So you want to work in PR?

About the author

Richard Bailey FCIPR MPRCA is editor of PR Academy's PR Place Insights. He teaches and assesses undergraduate, postgraduate and professional students.

Photo by Magnet.me on Unsplash
Photo by Magnet.me on Unsplash

Public relations is a resilient business: rather like the law, you need it in good times, and you really need it in bad times.

That said, the past year has been challenging. Those working in or working with clients in the retail, hospitality, leisure and travel sectors have had to face enforced shutdowns and a loss of business and opportunities.

Where there are losers, there will be winners: technology companies (and that includes online retailers) have been among those presented with increased opportunities through the pandemic. Pharmaceutical companies have often made large profits; but they’ve rarely been held in such high public esteem as now, thanks to the speedy development and rollout of vaccines.

Public services – and above all the UK’s National Health Service – have played a heroic role in the past year. Supporting the doctors and nurses and other frontline staff are communicators working hard to maintain morale internally and to communicate health messages externally.

Then there’s the prospect of some sort of return to near-normal. Certainly, stock markets seem to be reflecting an increased optimism over business prospects.

But even those who’ve started work in the past year have not yet gone to work. They’ve not been able to meet their new colleagues in person.

This would be challenging for anyone, but it’s particularly so for those taking their first steps into a career. The lack of networking opportunities could prove damaging in future.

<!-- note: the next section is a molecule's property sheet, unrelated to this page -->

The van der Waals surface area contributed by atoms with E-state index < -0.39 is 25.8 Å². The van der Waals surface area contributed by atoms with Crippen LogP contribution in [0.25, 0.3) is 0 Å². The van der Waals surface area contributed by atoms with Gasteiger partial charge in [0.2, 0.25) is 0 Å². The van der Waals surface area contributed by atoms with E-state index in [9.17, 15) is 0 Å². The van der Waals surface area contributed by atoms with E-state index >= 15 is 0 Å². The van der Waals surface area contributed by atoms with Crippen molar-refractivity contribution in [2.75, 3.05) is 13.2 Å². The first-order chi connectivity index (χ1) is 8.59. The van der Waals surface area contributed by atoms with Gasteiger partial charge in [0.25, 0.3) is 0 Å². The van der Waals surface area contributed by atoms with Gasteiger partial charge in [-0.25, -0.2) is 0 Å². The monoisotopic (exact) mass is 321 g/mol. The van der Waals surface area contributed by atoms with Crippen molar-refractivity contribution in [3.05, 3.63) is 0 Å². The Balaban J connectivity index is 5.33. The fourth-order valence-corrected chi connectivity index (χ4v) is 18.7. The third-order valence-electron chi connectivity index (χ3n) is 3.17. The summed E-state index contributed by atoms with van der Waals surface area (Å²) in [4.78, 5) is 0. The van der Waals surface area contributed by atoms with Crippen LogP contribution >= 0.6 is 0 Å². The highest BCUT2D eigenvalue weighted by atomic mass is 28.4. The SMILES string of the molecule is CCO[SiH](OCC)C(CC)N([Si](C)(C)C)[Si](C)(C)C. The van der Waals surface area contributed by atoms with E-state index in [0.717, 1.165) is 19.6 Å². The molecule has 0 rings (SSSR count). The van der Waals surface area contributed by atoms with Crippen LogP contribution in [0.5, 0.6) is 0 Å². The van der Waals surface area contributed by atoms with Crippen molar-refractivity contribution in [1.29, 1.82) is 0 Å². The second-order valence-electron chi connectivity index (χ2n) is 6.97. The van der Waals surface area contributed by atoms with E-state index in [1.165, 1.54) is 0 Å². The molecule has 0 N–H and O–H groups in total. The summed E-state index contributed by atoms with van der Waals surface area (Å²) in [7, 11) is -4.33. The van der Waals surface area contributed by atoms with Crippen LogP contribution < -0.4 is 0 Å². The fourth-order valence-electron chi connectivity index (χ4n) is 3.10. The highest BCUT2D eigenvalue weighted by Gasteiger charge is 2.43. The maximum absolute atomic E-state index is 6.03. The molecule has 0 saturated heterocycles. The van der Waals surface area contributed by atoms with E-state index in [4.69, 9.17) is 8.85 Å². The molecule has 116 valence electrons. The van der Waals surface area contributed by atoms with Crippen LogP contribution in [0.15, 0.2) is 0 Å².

So, present circumstances are particularly difficult for new graduates seeking work and for new applicants to our industry. With them in mind, we’ve produced a series of insider accounts of working in different sectors. These were not written about the pandemic specifically, but rather are written to be more general guides for beginners. We summarise them below, but can also add some generic advice to all job seekers.

It’s a familiar paradox, as noted here by MA Public Relations student Sophie Smith.

 

To gain a role, you first need experience. But how to you gain experience other than by finding work?

Sophie notes another challenge: there’s no simple search term that will bring up suitable roles. Some use public relations, others communication or information or digital.

With these challenges in mind, here are some things that job seekers can be doing to enhance their opportunities.

  • Review your skills and experience and highlight aspects that might appeal to employers. (Sophie Smith has a first degree in maths; she’s also a prominent #prstudent blogger; that combination of numeracy and literacy is particularly appealing right now.)